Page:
When researching a stock, I use these free websites to seek out information that cannot be found by merely analyzing financial statements.
The Securities and Exchange Commission (publishes filings for publicly traded companies in its EDGAR system. I pay particular attention to Form 10-K, which is a company’s annual report and is a goldmine of information.
Seeking Alpha publishes quarterly conference call transcripts for many companies. These transcripts can offer a lot of insight into a how a company performed over the past quarter and what management thinks may happen in the future.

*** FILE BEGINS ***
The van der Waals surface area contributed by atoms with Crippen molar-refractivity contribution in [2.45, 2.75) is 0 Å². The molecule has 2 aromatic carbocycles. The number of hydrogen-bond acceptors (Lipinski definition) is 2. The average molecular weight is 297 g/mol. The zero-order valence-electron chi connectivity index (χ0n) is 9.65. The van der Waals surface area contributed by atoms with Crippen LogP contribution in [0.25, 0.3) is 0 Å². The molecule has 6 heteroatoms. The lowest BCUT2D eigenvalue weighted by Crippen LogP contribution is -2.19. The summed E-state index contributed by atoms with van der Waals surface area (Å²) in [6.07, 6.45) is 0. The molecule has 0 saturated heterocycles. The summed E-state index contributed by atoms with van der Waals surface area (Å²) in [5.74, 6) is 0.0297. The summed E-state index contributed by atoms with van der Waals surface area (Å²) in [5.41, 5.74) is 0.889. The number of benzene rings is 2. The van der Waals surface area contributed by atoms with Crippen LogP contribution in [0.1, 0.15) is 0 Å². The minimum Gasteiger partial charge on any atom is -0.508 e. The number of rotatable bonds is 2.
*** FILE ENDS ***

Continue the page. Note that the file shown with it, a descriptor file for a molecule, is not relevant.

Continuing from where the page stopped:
Even though I am a value investor, I always look at a stock’s price chart to make sure I have not missed anything with my analysis. The customizable charts on this website are easy to use, but offer enough tools to satisfy someone who wants to conduct detailed technical analysis.
Many websites do a good job of providing updated news and commentary on individual stocks, so this is merely my personal preference. I like the way the site separates news articles and press releases on the quote pages f
—Charles Rotblut, CFA, vice president at AAII and editor of the AAII Journal
The Internet offers so many great investment resources that my favorites focus on the tools that I use to control the flow of information.